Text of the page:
The federal government is open, the economy is starting to recover, and auto dealers are offering terrific incentives. Now's the time for you to buy that hot new car you've had your eye on, right? Maybe, but you might need to consider special auto insurance that will protect your vehicle if you do.

Although the U.S. economy has still not fully emerged from the recession, average new vehicle finance terms have been steadily rising over time, which means you have a longer time to pay off your debt, says Phil Reed of Edmunds.com. That's why it's wise to find out more about gap insurance.

If your car is totaled or stolen and you owe more than it's worth to your loan financer, gap insurance kicks in. It pays the difference between the actual cash value of your car at the time of the loss, less the applicable deductible (and the vehicle's salvage value if retained by the owner or insured) and any greater amount owed on the vehicle to a lien holder at the time of loss. Gap insurance, however, does not cover negative equity. For instance, if you roll the outstanding balance of your prior car loan into your new car loan, gap insurance will cover just the new car loan.

"During the last 10 to 12 years, people have been encouraged to finance cars in different ways. The manufacturers are straining to get people into cars and that has resulted in a whole bunch of trends that are very interesting," he says. "Automakers and manufacturers are always trying to drum it into people, ' Hey you can afford this car…' One thing I have learned is just because you are approved for a loan doesn't mean you should take it."

Financial data underscore Reed's point. For August 2013, the average new vehicle finance term averaged 65.3 months. In fact, 24.1% of all new vehicles purchased with a trade-in had negative equity averaging $3,993, according to Jeremy Acevedo, an analyst at Edmunds.com.

"2013 has had the longest average terms that we have seen since we began recording this data in 2002," he added, pointing to the debt consumers are again accumulating.

Gap insurance can be a prudent purchase when you buy a new car

Gap insurance can save you thousands of dollars if your car is totaled or stolen.

"Gap insurance is really insuring the difference between the actual cash value on the vehicle and what you owe on the vehicle," says Bryan Smith, second vice president, Travelers Personal Insurance, Hartford, Conn., noting the insurance was born by lease vehicles that automatically carry gap coverage.

Most standard auto insurance policies cover the actual cash value of the vehicle, not what you owe on the vehicle. "The moment you drive off the lot, the value of the vehicle depreciates substantially, and to prevent yourself from being upside down on the loan or lease, the down payment needs to cover that depreciation and at least a little more," says Smith.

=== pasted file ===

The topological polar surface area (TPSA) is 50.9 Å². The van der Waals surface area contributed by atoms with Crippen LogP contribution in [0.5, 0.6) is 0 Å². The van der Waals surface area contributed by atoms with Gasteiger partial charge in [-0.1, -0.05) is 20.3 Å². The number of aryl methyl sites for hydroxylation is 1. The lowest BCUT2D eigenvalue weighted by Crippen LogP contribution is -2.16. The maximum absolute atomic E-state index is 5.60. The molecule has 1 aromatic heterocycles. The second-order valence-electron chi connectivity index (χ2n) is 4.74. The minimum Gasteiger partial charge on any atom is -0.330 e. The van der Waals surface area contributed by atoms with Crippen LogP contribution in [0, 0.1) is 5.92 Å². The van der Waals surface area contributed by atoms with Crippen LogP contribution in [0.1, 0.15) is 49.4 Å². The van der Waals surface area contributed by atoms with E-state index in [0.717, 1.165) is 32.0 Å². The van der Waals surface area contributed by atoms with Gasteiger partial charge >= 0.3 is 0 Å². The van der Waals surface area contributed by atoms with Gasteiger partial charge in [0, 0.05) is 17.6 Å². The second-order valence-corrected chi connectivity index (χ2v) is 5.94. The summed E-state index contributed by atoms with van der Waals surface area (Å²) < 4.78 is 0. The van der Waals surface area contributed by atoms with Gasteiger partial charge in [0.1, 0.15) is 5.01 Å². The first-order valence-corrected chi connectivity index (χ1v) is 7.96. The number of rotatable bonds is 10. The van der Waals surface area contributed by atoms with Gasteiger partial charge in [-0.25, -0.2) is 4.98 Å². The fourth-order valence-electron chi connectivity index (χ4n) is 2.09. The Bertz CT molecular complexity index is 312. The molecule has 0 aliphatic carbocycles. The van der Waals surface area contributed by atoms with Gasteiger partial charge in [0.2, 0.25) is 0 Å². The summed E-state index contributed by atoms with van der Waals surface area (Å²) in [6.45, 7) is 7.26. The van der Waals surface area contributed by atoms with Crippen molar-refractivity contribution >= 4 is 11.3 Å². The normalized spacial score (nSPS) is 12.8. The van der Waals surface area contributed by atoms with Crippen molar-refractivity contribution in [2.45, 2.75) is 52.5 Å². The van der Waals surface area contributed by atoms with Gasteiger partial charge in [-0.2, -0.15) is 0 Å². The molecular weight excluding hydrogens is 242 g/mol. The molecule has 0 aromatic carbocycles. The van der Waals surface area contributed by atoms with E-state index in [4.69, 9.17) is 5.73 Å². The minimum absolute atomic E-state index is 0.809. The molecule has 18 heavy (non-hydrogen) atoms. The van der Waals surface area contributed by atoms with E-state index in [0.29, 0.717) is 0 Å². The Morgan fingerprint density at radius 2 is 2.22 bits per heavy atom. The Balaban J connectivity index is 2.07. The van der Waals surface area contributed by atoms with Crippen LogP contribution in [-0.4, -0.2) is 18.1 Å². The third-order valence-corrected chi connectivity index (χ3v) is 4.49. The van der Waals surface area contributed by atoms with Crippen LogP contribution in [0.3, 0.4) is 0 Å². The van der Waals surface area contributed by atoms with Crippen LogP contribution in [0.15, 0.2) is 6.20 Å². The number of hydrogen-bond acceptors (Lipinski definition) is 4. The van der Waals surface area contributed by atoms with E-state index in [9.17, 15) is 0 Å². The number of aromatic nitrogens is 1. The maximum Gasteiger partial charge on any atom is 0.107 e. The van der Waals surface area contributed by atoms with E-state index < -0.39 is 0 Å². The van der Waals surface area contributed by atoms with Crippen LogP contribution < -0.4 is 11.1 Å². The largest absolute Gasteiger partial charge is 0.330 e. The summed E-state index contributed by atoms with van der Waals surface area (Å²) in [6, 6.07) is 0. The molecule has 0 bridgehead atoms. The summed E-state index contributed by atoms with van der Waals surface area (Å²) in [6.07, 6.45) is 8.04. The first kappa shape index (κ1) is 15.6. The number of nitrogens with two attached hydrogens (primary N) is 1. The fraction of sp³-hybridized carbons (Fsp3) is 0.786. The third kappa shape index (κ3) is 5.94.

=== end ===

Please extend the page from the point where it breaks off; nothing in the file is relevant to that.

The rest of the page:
That depreciation is generally gauged at 20 percent of the car's value, which is why it's recommended that you always plan a 20 percent down payment when you buy a new car.

5 key considerations when deciding whether to buy gap insurance

Still, the car will continue to depreciate and will likely be worth less than the overall total you owe, which is where gap insurance comes in.

If you're not sure gap insurance is worth the money, consider these five key points:

1. Compare gap car insurance quotes before you buy your car. Yes, most auto dealerships offer gap insurance, but the cost of the insurance may well be 50 percent higher than what you'd pay if you secured it through your insurance agent, says veteran credit insurance professional Scott Henderson of Corona Del Mar, Calif.

"Prices [for the same policy] can range from $300 to $700," he says. "It's one of many things that [a consumer] should educate themselves about before they go to the dealership. Many people have their first exposure to gap at the dealership."

2. Talk to your insurance agent about the variables that you might want to add or pass on. How quickly the vehicle depreciates, the economy, the amount of the down payment and the specific coverage of the insurance policy are all important factors, says Nancy Smeltzer, a spokeswoman for Nationwide.

"A comparison of the vehicle's current value with any unpaid amount due on the loan or lease is a great place to start," she says. "Your insurance agent can also assist by reviewing those values with you and helping to determine how long you should maintain gap coverage."

3. Remember that most, but not all, gap insurance automatically ends after a specific amount of time, for instance, five to six years, so you don't continue to pay for it when it is no longer needed.

Still, you may want to remove it even sooner, so talk to your agent about vehicle depreciation and your loan amount so you make a wise decision, says Henderson.

4. To buy this coverage, you must have collision coverage and comprehensive coverage as part of your car insurance policy. The actual cash value of your vehicle needs to be paid out by an insurer in order for your gap coverage to pay out to your lien holder the remaining amount due on your financed vehicle.

5. If you buy a car and don't pay off the loan, and then trade the car in for a new one, you have what is called negative equity. You can put the amount you owe on the old car on your new car loan -- you roll it into one big loan. If you have gap insurance, it covers only the cost of the new car, not the cost of the negative equity you had in the old car.

The original article can be found at Insurance.com:
Do you need gap insurance for your new car?